4. Tape backside of leaf panels to window pane openings.

by Tucker Yeaworth for The Dow Chemical Co. and Krylon

Big Wishes

We have a few January birthdays to celebrate and I am always in need of birthday cards for this time of the year. I took a look at my Christmas stamps to see what could be used for a wintery birthday card.  This sweet holiday fairy is perfect for a girl card.

1. Stamp image onto white cardstock using Memento Tuxedo Black dye ink.

2. Color image using Copic markers. Start with lightest color and leave a slight gap before lines. Add layers of shading using the next two shades of the color and blend with the lightest pen.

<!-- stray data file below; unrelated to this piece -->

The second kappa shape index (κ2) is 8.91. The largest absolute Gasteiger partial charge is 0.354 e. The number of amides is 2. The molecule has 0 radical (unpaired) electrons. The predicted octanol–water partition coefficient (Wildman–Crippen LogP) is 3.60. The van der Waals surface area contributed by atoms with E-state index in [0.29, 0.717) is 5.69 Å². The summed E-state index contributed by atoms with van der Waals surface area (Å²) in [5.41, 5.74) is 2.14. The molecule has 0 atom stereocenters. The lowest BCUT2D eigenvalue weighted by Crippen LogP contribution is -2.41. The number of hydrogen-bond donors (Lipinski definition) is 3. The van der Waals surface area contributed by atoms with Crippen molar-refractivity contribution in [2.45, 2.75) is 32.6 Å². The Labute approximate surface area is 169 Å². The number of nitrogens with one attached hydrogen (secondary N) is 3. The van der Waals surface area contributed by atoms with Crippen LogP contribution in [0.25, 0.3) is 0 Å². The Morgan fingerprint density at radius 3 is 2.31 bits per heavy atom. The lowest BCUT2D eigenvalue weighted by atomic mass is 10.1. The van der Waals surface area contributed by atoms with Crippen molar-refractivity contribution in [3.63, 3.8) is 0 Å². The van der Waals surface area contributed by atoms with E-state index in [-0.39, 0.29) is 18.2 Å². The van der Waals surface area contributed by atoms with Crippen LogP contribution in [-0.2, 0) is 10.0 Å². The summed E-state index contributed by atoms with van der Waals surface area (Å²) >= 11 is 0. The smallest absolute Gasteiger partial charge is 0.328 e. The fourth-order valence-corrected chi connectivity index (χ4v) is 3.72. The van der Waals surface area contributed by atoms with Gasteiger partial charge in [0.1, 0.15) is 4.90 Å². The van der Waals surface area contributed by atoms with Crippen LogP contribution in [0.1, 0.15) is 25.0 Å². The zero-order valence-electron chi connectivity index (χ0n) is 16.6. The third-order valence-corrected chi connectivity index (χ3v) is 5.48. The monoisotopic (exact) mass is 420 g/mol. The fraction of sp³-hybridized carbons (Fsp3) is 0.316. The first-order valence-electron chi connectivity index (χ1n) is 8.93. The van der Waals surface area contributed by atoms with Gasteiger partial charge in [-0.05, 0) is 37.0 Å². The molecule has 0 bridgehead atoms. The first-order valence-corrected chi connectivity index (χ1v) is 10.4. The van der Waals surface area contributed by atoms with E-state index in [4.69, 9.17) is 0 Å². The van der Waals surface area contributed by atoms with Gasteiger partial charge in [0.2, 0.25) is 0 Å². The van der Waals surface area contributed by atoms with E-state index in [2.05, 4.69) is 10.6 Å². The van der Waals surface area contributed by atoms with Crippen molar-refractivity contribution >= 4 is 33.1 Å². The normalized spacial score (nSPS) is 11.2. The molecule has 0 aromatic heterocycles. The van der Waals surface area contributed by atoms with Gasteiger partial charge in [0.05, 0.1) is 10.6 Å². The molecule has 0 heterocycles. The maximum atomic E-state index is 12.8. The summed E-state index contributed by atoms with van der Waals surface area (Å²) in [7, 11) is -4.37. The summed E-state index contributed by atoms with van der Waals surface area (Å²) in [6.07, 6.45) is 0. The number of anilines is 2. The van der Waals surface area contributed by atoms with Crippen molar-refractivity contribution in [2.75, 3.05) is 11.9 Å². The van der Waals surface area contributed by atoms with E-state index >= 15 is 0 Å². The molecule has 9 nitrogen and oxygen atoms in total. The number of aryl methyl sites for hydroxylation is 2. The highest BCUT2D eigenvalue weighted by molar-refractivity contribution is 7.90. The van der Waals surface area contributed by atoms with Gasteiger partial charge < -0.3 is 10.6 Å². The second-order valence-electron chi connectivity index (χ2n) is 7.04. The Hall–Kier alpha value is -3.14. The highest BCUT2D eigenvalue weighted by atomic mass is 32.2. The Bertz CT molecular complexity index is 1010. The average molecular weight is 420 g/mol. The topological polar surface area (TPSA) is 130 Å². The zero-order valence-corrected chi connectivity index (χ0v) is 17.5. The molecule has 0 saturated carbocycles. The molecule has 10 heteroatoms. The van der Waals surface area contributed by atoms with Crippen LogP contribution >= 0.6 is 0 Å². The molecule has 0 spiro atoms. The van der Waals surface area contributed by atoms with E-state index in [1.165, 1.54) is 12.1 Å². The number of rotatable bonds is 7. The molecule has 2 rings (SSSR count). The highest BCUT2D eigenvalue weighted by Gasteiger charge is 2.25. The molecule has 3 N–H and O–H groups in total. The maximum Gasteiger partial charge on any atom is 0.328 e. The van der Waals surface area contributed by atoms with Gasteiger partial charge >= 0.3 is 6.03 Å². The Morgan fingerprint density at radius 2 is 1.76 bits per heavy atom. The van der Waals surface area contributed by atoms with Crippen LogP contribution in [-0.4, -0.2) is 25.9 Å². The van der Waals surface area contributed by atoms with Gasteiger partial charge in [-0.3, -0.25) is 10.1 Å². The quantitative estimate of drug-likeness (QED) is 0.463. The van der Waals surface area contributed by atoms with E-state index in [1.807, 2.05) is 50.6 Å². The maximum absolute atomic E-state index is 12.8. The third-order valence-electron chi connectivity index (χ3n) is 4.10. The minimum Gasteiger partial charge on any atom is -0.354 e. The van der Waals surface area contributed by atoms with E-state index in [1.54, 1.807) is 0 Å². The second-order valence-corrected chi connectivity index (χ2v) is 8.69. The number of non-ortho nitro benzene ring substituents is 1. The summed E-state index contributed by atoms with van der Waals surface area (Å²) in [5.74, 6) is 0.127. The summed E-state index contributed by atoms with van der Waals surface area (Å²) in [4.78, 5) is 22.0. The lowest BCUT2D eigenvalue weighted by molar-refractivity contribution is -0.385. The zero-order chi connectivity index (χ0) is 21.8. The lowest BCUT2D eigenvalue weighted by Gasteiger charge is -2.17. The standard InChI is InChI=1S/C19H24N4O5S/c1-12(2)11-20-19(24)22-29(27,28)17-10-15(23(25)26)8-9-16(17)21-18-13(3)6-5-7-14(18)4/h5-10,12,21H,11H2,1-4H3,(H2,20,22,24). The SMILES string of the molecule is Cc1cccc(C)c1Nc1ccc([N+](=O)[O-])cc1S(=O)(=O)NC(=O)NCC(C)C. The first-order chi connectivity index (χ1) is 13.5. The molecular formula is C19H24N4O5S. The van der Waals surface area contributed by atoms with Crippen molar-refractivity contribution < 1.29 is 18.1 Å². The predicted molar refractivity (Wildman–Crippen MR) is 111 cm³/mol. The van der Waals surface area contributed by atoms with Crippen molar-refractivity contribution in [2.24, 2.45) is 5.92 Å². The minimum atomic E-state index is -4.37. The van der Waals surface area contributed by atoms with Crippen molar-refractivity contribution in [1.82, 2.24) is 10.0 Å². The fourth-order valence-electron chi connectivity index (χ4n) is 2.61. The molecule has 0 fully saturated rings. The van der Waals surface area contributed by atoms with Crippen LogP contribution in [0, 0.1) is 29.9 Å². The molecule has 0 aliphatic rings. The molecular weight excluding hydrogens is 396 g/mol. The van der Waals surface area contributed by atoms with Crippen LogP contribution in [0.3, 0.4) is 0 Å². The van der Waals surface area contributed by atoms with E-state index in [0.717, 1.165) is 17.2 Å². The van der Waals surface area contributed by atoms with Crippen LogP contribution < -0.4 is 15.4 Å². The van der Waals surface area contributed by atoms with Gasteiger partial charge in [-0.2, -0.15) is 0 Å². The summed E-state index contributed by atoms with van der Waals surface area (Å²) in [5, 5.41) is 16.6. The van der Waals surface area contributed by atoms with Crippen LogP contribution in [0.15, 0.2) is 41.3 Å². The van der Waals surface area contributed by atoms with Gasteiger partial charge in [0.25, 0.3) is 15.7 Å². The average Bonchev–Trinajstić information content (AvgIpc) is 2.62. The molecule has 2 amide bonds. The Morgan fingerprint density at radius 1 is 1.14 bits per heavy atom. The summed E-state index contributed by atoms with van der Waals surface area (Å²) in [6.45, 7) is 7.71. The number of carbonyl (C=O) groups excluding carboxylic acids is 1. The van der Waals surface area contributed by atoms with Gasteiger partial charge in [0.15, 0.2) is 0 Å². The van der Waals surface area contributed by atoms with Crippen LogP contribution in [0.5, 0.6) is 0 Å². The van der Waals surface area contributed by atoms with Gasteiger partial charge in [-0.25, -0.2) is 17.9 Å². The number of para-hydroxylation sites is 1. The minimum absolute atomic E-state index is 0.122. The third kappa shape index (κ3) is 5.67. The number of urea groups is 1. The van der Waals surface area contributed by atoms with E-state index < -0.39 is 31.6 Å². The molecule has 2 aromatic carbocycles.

3. Add additional shading to image using gold watercolor pencil. Add highlights with white gel pen. Add a touch of Stickles glitter glue to the berries; let dry.

4. Cut image out using detail scissors.

5. Cut white cardstock panel slightly larger than image; mat on blue cardstock. Adhere image with foam dots as shown.

6. Make blue top-fold card. Cut and layer white cardstock and blue/white paper onto card front. Adhere image panel to card.

7. Stamp sentiment using black ink on white cardstock; matte on blue cardstock. Adhere to card as shown.

8. Punch series of snowflakes from white cardstock. Adhere to card along right side of cardstock panel.


  • Penny Black Stamps: Wish Big, Fairy Holly
  • My Mind’s Eye Patterned Paper
  • Signo Uni-Ball White Gel Pen
  • .too Marker Corp. Copic Markers: E00, E02, E21, E33, E35, B00, B02, B05,Y28, Y00, Y11, YG03, YG05, YG07